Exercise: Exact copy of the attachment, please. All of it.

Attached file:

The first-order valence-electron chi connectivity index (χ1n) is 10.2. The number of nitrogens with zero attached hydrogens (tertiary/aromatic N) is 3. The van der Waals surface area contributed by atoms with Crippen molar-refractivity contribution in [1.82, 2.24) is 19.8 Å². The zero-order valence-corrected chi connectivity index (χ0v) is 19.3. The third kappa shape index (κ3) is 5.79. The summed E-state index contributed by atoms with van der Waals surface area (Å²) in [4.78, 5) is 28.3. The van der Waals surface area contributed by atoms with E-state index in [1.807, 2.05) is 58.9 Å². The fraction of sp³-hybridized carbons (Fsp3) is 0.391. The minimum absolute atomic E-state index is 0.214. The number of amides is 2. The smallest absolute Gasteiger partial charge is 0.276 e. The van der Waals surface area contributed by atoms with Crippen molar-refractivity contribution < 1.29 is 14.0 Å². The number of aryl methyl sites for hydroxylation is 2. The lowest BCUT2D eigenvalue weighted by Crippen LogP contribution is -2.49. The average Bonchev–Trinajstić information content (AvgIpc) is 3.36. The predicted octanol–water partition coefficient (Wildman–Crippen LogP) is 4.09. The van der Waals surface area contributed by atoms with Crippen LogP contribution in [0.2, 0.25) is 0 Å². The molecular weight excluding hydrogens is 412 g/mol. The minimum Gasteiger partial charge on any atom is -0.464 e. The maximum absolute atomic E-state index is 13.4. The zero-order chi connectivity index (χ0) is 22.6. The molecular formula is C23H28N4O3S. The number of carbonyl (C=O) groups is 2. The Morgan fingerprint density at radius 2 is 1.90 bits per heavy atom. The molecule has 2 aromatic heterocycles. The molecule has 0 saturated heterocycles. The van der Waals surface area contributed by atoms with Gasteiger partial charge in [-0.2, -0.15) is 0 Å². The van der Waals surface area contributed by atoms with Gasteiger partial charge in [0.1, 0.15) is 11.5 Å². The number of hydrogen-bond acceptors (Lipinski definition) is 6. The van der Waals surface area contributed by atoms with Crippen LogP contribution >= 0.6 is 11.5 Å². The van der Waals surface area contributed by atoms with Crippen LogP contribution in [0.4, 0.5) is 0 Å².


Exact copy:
The first-order valence-electron chi connectivity index (χ1n) is 10.2. The number of nitrogens with zero attached hydrogens (tertiary/aromatic N) is 3. The van der Waals surface area contributed by atoms with Crippen molar-refractivity contribution in [1.82, 2.24) is 19.8 Å². The zero-order valence-corrected chi connectivity index (χ0v) is 19.3. The third kappa shape index (κ3) is 5.79. The summed E-state index contributed by atoms with van der Waals surface area (Å²) in [4.78, 5) is 28.3. The van der Waals surface area contributed by atoms with E-state index in [1.807, 2.05) is 58.9 Å². The fraction of sp³-hybridized carbons (Fsp3) is 0.391. The minimum absolute atomic E-state index is 0.214. The number of amides is 2. The smallest absolute Gasteiger partial charge is 0.276 e. The van der Waals surface area contributed by atoms with Crippen molar-refractivity contribution < 1.29 is 14.0 Å². The number of aryl methyl sites for hydroxylation is 2. The lowest BCUT2D eigenvalue weighted by Crippen LogP contribution is -2.49. The average Bonchev–Trinajstić information content (AvgIpc) is 3.36. The predicted octanol–water partition coefficient (Wildman–Crippen LogP) is 4.09. The van der Waals surface area contributed by atoms with Crippen LogP contribution in [0.2, 0.25) is 0 Å². The molecular weight excluding hydrogens is 412 g/mol. The minimum Gasteiger partial charge on any atom is -0.464 e. The maximum absolute atomic E-state index is 13.4. The zero-order chi connectivity index (χ0) is 22.6. The molecular formula is C23H28N4O3S. The number of carbonyl (C=O) groups is 2. The Morgan fingerprint density at radius 2 is 1.90 bits per heavy atom. The molecule has 2 aromatic heterocycles. The molecule has 0 saturated heterocycles. The van der Waals surface area contributed by atoms with Gasteiger partial charge in [-0.2, -0.15) is 0 Å². The van der Waals surface area contributed by atoms with Gasteiger partial charge in [0.1, 0.15) is 11.5 Å². The number of hydrogen-bond acceptors (Lipinski definition) is 6. The van der Waals surface area contributed by atoms with Crippen LogP contribution >= 0.6 is 11.5 Å². The van der Waals surface area contributed by atoms with Crippen LogP contribution in [0.4, 0.5) is 0 Å².